Antibiotics & Pneumonia- What You Should Know

  • 2020-02-20
  • Admin Admin

Last summer, Intermountain Healthcare published a study on the effects of broad-spectrum antibiotics on patients with pneumonia. The study summarized that often the use of administering the antibiotics to these patients could do more harm than good. We asked AARC Member Mike Hess, MPH, RRT, RPFT, to share his key takeaways from the study.

Mike’s key takeaways:

  • Antibiotics are not harmless! We tend to look at many of our front-line pharmaceutical agents with a “couldn’t hurt” attitude, but there can be significant risks involved with ANY med administration (including our old friend albuterol). Therefore, we absolutely must be cautious when deciding on a treatment plan and stick with evidence-based indications and not use a kitchen-sink approach.
  • This provides RTs with an opportunity to advocate for patient safety. In almost 20% of the cases that ended in death, the study group found an antibiotic-associated event. That’s not necessarily causation but having an adverse effect while already sick certainly doesn’t make anything easier. Pretty much every person with pneumonia will be seen by an RT at some point (even if only an evaluation in the ED) because of the inherent breathing problems. This is a chance to peek through the medical record to see if antibiotics are being ordered safely and prudently to avoid not only death, but the other complications and costs noted in the study.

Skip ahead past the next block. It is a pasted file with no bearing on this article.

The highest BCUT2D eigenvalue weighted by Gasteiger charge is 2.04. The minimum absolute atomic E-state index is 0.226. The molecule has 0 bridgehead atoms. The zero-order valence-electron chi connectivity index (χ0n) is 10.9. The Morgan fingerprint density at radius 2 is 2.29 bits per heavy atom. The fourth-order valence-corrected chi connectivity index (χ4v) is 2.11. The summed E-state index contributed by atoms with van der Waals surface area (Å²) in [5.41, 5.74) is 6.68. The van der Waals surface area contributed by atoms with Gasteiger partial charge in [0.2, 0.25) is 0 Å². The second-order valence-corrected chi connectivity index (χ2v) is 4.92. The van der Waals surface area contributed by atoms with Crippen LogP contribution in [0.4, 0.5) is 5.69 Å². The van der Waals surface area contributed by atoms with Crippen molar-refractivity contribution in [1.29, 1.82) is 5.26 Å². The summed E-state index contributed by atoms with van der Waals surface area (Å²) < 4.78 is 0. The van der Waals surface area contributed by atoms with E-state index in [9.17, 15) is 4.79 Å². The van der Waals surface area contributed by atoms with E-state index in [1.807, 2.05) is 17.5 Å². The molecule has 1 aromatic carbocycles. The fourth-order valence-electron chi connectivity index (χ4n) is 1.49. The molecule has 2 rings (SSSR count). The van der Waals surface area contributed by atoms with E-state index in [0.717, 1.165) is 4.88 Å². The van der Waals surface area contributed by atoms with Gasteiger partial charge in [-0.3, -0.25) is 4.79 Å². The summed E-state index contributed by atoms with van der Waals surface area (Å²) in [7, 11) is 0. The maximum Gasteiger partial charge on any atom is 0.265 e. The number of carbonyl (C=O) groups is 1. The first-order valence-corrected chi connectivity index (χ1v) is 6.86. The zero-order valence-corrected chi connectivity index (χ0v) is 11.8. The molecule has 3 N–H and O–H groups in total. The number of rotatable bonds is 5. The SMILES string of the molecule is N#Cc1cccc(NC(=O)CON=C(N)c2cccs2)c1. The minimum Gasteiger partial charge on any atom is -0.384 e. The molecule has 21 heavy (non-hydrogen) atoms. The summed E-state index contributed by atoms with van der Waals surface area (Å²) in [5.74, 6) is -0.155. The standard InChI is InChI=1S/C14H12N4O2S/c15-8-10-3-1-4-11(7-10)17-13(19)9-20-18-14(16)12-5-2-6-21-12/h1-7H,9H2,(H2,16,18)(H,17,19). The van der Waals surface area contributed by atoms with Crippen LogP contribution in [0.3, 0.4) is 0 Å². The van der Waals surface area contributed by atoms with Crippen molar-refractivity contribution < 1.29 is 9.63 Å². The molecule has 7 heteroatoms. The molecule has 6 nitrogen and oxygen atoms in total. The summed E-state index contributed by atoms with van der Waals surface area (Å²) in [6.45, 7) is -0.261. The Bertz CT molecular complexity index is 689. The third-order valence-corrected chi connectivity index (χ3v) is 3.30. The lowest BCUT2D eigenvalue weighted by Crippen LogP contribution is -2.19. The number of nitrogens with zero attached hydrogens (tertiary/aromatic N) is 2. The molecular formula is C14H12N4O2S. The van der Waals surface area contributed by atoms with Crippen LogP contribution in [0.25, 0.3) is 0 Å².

• Finally, we must be cautious about looking for the worst-case scenario and remember that when we hear the pounding of hooves, we should think horses instead of zebras. While there’s always a chance an exotic, resistant organism might be infecting, they are seen much more with health care-associated pneumonias, so that tends to bias clinical judgment. This bias makes it all that much more important to follow the evidence and treat appropriately, with narrow-spectrum therapy, in order to reduce exposures to HCAP and to be proper stewards of the antibiotics we still have.
Extracted from AARC
(American Association for respiratory care)